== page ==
By Michael Regan firstname.lastname@example.org
The Tonawanda News
Tonawanda News — A New Year’s Eve tradition in North Tonawanda will continue after organizers of the Gateway Harbor Ball Drop received word this week that the Gateway Harbor Ball Drop will get some outside assistance.
Debbie Darling, vice president of 4DNT, the organization that has held the event every year since 2008, said in late October a lack of funding and a shortage of volunteers would cause the group to put a hold on the ball drop this year.
But Rick Maier, 4DNT president, revealed this week that the group will now get financial support from the Rotary Club of the Tonawandas, a non-profit devoted to community service, with a promise to also bolster the event’s volunteer ranks as well.
“The ball drop is back on,” Maier said. “We have partnered up with the Rotary Club of the Tonawandas. They’re helping us staff the event, they’re helping us with funds. They are involved with the community. It’s the perfect fit. They have the people, they have the money and they have the desire to do it. Hopefully this is going to be a lifelong partnership.”
The First Night celebration has featured the quirky ball drop — which became something of a running joke after mishaps prevented an on-time descent for several years running — along with music, food, a pub crawl and a merchant scavenger hunt. Under the new arrangement Maier said several of the offerings previously overseen by 4DNT will now be handed off to other local community and business groups.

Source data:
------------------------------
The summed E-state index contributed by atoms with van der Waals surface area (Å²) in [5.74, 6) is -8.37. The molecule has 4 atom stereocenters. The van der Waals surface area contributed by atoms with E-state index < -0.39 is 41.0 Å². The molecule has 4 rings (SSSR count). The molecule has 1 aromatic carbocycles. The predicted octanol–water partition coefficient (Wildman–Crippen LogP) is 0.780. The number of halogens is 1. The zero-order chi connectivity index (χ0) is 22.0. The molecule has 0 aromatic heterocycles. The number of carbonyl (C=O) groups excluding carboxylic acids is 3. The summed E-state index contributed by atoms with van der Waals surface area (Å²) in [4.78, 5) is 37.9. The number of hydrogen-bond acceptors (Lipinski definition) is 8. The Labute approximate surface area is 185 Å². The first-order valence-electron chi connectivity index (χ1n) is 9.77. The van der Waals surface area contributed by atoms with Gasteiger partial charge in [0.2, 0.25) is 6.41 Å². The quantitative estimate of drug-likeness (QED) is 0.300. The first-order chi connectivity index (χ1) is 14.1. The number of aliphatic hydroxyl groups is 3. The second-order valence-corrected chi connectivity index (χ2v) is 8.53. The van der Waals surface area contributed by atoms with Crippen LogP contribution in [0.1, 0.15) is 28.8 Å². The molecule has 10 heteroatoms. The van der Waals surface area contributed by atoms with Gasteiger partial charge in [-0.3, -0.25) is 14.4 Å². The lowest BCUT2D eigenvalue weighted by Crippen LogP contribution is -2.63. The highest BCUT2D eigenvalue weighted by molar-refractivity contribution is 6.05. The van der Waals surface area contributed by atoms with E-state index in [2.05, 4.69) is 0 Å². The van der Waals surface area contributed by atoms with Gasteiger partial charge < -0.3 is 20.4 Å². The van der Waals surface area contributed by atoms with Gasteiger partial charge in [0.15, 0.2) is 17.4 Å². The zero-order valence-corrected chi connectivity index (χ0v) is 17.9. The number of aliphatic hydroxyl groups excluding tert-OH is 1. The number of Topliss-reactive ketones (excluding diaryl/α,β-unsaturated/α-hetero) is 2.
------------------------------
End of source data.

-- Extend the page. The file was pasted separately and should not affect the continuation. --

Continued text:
The pub crawl will be taken over by the proprietors of Twin Cities bars and the popular Kids Fun Zone will be run by the Salem United Church of Christ, located on Morgan Street in the City of Tonawanda. A beer tent normally set up near Gateway Harbor with live performances will be put on hold this year.
However the ball drop itself, which normally descends from a building owned by former Mayor David Burgio at 15 Webster St., may instead be lowered from a crane in the middle on Sweeney Street.
“We’re going to scale it down a little bit,” Maier said.
But with 1,500 to 3,000 attendees each of the last several years, Maier said keeping the ball drop going was important for local businesses and the overall character of the Twin Cities despite a few less functions, adding that fireworks are still part of the plan to ring in the New Year.
“The Rotary (Club) is committed to making these communities a better place,” said JoAnn Mierzwa, Rotary president. “It seemed like a sad thing if the ball drop didn’t happen.”
Contact reporter Michael Regan at 693-1000, ext. 4115.